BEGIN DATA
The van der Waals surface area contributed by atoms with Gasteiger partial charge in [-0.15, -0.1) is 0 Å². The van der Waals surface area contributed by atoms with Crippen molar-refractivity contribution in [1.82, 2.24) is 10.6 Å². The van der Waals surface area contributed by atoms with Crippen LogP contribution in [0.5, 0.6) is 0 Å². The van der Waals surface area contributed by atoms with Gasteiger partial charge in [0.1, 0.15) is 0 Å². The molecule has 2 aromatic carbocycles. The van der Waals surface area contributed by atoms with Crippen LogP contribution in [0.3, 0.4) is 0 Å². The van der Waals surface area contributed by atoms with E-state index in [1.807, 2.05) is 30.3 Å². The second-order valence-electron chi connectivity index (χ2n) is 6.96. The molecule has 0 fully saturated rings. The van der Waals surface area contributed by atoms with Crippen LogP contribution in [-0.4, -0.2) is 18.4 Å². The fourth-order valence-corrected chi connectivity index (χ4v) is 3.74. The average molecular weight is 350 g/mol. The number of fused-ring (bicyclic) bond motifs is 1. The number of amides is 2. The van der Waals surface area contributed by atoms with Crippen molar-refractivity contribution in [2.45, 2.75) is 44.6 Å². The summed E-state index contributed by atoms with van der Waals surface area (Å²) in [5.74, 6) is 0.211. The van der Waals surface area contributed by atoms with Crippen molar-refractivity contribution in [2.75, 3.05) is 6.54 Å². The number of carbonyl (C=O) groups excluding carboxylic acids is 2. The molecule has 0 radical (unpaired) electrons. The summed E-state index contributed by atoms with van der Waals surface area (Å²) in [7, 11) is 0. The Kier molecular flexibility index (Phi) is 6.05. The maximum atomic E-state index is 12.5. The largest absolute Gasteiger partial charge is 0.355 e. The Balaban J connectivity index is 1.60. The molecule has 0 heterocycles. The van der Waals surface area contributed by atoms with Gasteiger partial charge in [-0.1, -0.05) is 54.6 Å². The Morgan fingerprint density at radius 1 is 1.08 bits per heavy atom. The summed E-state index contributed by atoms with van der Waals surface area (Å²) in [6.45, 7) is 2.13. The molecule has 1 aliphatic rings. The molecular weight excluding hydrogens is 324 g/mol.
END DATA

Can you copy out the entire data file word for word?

The van der Waals surface area contributed by atoms with Gasteiger partial charge in [-0.15, -0.1) is 0 Å². The van der Waals surface area contributed by atoms with Crippen molar-refractivity contribution in [1.82, 2.24) is 10.6 Å². The van der Waals surface area contributed by atoms with Crippen LogP contribution in [0.5, 0.6) is 0 Å². The van der Waals surface area contributed by atoms with Gasteiger partial charge in [0.1, 0.15) is 0 Å². The molecule has 2 aromatic carbocycles. The van der Waals surface area contributed by atoms with Crippen LogP contribution in [0.3, 0.4) is 0 Å². The van der Waals surface area contributed by atoms with E-state index in [1.807, 2.05) is 30.3 Å². The second-order valence-electron chi connectivity index (χ2n) is 6.96. The molecule has 0 fully saturated rings. The van der Waals surface area contributed by atoms with Crippen LogP contribution in [-0.4, -0.2) is 18.4 Å². The fourth-order valence-corrected chi connectivity index (χ4v) is 3.74. The average molecular weight is 350 g/mol. The number of fused-ring (bicyclic) bond motifs is 1. The number of amides is 2. The van der Waals surface area contributed by atoms with Crippen molar-refractivity contribution in [2.45, 2.75) is 44.6 Å². The summed E-state index contributed by atoms with van der Waals surface area (Å²) in [5.74, 6) is 0.211. The van der Waals surface area contributed by atoms with Crippen molar-refractivity contribution in [2.75, 3.05) is 6.54 Å². The number of carbonyl (C=O) groups excluding carboxylic acids is 2. The molecule has 0 radical (unpaired) electrons. The summed E-state index contributed by atoms with van der Waals surface area (Å²) in [7, 11) is 0. The Kier molecular flexibility index (Phi) is 6.05. The maximum atomic E-state index is 12.5. The largest absolute Gasteiger partial charge is 0.355 e. The Balaban J connectivity index is 1.60. The molecule has 0 heterocycles. The van der Waals surface area contributed by atoms with Gasteiger partial charge in [-0.1, -0.05) is 54.6 Å². The Morgan fingerprint density at radius 1 is 1.08 bits per heavy atom. The summed E-state index contributed by atoms with van der Waals surface area (Å²) in [6.45, 7) is 2.13. The molecule has 1 aliphatic rings. The molecular weight excluding hydrogens is 324 g/mol.